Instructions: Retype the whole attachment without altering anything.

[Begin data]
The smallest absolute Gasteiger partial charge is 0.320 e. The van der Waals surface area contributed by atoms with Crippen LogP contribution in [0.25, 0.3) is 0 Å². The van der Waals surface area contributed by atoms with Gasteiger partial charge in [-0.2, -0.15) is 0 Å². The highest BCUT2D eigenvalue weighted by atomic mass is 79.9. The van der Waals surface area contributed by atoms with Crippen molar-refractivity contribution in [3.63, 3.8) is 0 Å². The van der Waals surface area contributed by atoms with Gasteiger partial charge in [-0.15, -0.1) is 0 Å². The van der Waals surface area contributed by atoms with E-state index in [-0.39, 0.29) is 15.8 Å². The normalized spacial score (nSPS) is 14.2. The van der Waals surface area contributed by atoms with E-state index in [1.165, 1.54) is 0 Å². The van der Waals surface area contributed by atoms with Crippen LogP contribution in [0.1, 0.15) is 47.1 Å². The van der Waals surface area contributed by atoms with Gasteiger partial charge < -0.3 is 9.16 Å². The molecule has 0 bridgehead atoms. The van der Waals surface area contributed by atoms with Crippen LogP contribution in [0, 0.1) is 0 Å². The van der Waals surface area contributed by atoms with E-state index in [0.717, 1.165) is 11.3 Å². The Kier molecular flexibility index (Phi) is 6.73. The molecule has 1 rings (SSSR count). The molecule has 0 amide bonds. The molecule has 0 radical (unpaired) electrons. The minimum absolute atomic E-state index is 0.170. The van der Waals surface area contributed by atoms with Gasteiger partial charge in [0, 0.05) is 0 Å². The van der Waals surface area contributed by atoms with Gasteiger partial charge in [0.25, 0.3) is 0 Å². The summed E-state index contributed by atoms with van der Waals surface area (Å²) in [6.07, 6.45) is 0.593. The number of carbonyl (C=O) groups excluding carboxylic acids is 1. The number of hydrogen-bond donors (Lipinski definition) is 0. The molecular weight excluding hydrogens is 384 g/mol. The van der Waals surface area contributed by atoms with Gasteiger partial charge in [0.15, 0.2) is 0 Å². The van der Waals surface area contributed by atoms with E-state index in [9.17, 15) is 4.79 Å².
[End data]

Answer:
The smallest absolute Gasteiger partial charge is 0.320 e. The van der Waals surface area contributed by atoms with Crippen LogP contribution in [0.25, 0.3) is 0 Å². The van der Waals surface area contributed by atoms with Gasteiger partial charge in [-0.2, -0.15) is 0 Å². The highest BCUT2D eigenvalue weighted by atomic mass is 79.9. The van der Waals surface area contributed by atoms with Crippen molar-refractivity contribution in [3.63, 3.8) is 0 Å². The van der Waals surface area contributed by atoms with Gasteiger partial charge in [-0.15, -0.1) is 0 Å². The van der Waals surface area contributed by atoms with E-state index in [-0.39, 0.29) is 15.8 Å². The normalized spacial score (nSPS) is 14.2. The van der Waals surface area contributed by atoms with E-state index in [1.165, 1.54) is 0 Å². The van der Waals surface area contributed by atoms with Crippen LogP contribution in [0.1, 0.15) is 47.1 Å². The van der Waals surface area contributed by atoms with Gasteiger partial charge < -0.3 is 9.16 Å². The molecule has 0 bridgehead atoms. The van der Waals surface area contributed by atoms with Crippen LogP contribution in [0, 0.1) is 0 Å². The van der Waals surface area contributed by atoms with E-state index in [0.717, 1.165) is 11.3 Å². The Kier molecular flexibility index (Phi) is 6.73. The molecule has 1 rings (SSSR count). The molecule has 0 amide bonds. The molecule has 0 radical (unpaired) electrons. The minimum absolute atomic E-state index is 0.170. The van der Waals surface area contributed by atoms with Gasteiger partial charge in [0, 0.05) is 0 Å². The van der Waals surface area contributed by atoms with Gasteiger partial charge in [0.25, 0.3) is 0 Å². The summed E-state index contributed by atoms with van der Waals surface area (Å²) in [6.07, 6.45) is 0.593. The number of carbonyl (C=O) groups excluding carboxylic acids is 1. The number of hydrogen-bond donors (Lipinski definition) is 0. The molecular weight excluding hydrogens is 384 g/mol. The van der Waals surface area contributed by atoms with Gasteiger partial charge in [0.15, 0.2) is 0 Å². The van der Waals surface area contributed by atoms with E-state index in [9.17, 15) is 4.79 Å².